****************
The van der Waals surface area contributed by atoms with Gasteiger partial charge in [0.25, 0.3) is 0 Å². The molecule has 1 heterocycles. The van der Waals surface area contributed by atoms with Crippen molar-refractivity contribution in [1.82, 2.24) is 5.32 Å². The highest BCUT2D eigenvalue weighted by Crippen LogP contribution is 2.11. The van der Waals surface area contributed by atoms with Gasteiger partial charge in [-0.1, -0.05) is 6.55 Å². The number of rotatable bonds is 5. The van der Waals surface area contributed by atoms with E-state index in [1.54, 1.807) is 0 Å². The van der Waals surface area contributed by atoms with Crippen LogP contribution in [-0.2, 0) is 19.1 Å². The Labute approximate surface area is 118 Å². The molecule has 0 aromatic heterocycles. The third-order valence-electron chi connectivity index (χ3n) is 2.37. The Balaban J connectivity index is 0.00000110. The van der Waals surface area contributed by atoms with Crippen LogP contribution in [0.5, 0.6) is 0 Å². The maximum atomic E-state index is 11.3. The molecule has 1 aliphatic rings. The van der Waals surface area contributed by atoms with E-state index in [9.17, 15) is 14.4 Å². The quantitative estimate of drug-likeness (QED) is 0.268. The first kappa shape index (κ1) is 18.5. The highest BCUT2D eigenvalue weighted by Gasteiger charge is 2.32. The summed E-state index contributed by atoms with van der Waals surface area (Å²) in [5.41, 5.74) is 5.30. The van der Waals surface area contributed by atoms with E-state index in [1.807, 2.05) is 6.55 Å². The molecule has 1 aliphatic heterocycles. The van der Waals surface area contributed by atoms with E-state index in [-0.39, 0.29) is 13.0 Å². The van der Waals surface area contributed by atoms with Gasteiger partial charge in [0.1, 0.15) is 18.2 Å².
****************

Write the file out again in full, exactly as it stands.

The van der Waals surface area contributed by atoms with Gasteiger partial charge in [0.25, 0.3) is 0 Å². The molecule has 1 heterocycles. The van der Waals surface area contributed by atoms with Crippen molar-refractivity contribution in [1.82, 2.24) is 5.32 Å². The highest BCUT2D eigenvalue weighted by Crippen LogP contribution is 2.11. The van der Waals surface area contributed by atoms with Gasteiger partial charge in [-0.1, -0.05) is 6.55 Å². The number of rotatable bonds is 5. The van der Waals surface area contributed by atoms with E-state index in [1.54, 1.807) is 0 Å². The van der Waals surface area contributed by atoms with Crippen LogP contribution in [-0.2, 0) is 19.1 Å². The Labute approximate surface area is 118 Å². The molecule has 0 aromatic heterocycles. The third-order valence-electron chi connectivity index (χ3n) is 2.37. The Balaban J connectivity index is 0.00000110. The van der Waals surface area contributed by atoms with Crippen LogP contribution in [0.5, 0.6) is 0 Å². The maximum atomic E-state index is 11.3. The molecule has 1 aliphatic rings. The van der Waals surface area contributed by atoms with E-state index in [9.17, 15) is 14.4 Å². The quantitative estimate of drug-likeness (QED) is 0.268. The first kappa shape index (κ1) is 18.5. The highest BCUT2D eigenvalue weighted by Gasteiger charge is 2.32. The summed E-state index contributed by atoms with van der Waals surface area (Å²) in [5.41, 5.74) is 5.30. The van der Waals surface area contributed by atoms with E-state index in [1.807, 2.05) is 6.55 Å². The molecule has 1 aliphatic heterocycles. The van der Waals surface area contributed by atoms with E-state index in [-0.39, 0.29) is 13.0 Å². The van der Waals surface area contributed by atoms with Gasteiger partial charge in [0.1, 0.15) is 18.2 Å².